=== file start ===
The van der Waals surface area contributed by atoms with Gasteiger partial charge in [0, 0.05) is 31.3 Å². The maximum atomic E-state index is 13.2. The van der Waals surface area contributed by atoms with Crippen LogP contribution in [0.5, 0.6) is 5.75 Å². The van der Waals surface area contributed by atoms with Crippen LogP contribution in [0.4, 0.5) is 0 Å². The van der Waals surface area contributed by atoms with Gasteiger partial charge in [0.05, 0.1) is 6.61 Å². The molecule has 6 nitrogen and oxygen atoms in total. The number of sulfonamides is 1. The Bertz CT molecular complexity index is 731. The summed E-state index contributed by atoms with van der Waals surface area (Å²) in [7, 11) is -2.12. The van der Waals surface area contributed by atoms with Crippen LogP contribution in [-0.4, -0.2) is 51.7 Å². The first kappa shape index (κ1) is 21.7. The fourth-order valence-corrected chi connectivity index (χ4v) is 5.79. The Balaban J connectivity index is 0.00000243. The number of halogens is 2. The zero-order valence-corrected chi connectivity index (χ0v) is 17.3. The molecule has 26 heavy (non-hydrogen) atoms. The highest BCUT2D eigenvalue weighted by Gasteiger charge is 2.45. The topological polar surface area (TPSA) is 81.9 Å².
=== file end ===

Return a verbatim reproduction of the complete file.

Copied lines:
The van der Waals surface area contributed by atoms with Gasteiger partial charge in [0, 0.05) is 31.3 Å². The maximum atomic E-state index is 13.2. The van der Waals surface area contributed by atoms with Crippen LogP contribution in [0.5, 0.6) is 5.75 Å². The van der Waals surface area contributed by atoms with Crippen LogP contribution in [0.4, 0.5) is 0 Å². The van der Waals surface area contributed by atoms with Gasteiger partial charge in [0.05, 0.1) is 6.61 Å². The molecule has 6 nitrogen and oxygen atoms in total. The number of sulfonamides is 1. The Bertz CT molecular complexity index is 731. The summed E-state index contributed by atoms with van der Waals surface area (Å²) in [7, 11) is -2.12. The van der Waals surface area contributed by atoms with Crippen LogP contribution in [-0.4, -0.2) is 51.7 Å². The first kappa shape index (κ1) is 21.7. The fourth-order valence-corrected chi connectivity index (χ4v) is 5.79. The Balaban J connectivity index is 0.00000243. The number of halogens is 2. The zero-order valence-corrected chi connectivity index (χ0v) is 17.3. The molecule has 26 heavy (non-hydrogen) atoms. The highest BCUT2D eigenvalue weighted by Gasteiger charge is 2.45. The topological polar surface area (TPSA) is 81.9 Å².